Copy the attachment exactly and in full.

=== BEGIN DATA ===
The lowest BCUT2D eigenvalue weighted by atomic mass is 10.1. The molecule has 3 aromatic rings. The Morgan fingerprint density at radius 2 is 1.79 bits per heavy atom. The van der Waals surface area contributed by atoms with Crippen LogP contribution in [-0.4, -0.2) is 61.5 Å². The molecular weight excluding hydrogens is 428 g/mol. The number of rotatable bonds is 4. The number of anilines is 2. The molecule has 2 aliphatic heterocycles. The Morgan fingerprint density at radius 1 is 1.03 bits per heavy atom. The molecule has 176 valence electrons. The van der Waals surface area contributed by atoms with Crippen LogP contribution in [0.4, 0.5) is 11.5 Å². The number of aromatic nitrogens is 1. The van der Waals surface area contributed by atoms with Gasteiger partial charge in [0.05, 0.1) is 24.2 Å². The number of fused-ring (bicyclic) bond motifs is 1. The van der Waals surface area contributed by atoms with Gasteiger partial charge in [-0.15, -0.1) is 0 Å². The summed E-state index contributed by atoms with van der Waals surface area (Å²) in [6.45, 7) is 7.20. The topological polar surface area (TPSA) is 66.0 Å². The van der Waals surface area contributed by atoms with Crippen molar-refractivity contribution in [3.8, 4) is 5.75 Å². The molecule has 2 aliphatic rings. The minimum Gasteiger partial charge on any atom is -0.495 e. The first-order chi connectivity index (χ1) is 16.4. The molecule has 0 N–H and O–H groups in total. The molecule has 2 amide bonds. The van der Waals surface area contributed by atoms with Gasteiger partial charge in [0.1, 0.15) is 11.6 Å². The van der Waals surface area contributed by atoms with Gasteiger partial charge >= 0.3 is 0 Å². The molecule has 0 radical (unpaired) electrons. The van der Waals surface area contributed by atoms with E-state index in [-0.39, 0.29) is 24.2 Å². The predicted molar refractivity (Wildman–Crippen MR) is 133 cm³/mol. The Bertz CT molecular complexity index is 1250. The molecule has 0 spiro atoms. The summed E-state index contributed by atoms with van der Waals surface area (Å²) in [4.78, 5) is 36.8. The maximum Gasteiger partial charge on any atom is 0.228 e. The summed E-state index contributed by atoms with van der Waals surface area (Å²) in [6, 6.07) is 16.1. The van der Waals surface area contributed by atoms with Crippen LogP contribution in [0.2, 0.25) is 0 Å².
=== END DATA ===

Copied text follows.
The lowest BCUT2D eigenvalue weighted by atomic mass is 10.1. The molecule has 3 aromatic rings. The Morgan fingerprint density at radius 2 is 1.79 bits per heavy atom. The van der Waals surface area contributed by atoms with Crippen LogP contribution in [-0.4, -0.2) is 61.5 Å². The molecular weight excluding hydrogens is 428 g/mol. The number of rotatable bonds is 4. The number of anilines is 2. The molecule has 2 aliphatic heterocycles. The Morgan fingerprint density at radius 1 is 1.03 bits per heavy atom. The molecule has 176 valence electrons. The van der Waals surface area contributed by atoms with Crippen LogP contribution in [0.4, 0.5) is 11.5 Å². The number of aromatic nitrogens is 1. The van der Waals surface area contributed by atoms with Gasteiger partial charge in [0.05, 0.1) is 24.2 Å². The number of fused-ring (bicyclic) bond motifs is 1. The van der Waals surface area contributed by atoms with Gasteiger partial charge in [-0.15, -0.1) is 0 Å². The summed E-state index contributed by atoms with van der Waals surface area (Å²) in [6.45, 7) is 7.20. The topological polar surface area (TPSA) is 66.0 Å². The van der Waals surface area contributed by atoms with Crippen molar-refractivity contribution in [3.8, 4) is 5.75 Å². The molecule has 2 aliphatic rings. The minimum Gasteiger partial charge on any atom is -0.495 e. The first-order chi connectivity index (χ1) is 16.4. The molecule has 0 N–H and O–H groups in total. The molecule has 2 amide bonds. The van der Waals surface area contributed by atoms with Gasteiger partial charge in [0.1, 0.15) is 11.6 Å². The van der Waals surface area contributed by atoms with Gasteiger partial charge >= 0.3 is 0 Å². The molecule has 0 radical (unpaired) electrons. The van der Waals surface area contributed by atoms with E-state index in [-0.39, 0.29) is 24.2 Å². The predicted molar refractivity (Wildman–Crippen MR) is 133 cm³/mol. The Bertz CT molecular complexity index is 1250. The molecule has 0 spiro atoms. The summed E-state index contributed by atoms with van der Waals surface area (Å²) in [4.78, 5) is 36.8. The maximum Gasteiger partial charge on any atom is 0.228 e. The summed E-state index contributed by atoms with van der Waals surface area (Å²) in [6, 6.07) is 16.1. The van der Waals surface area contributed by atoms with Crippen LogP contribution in [0.2, 0.25) is 0 Å².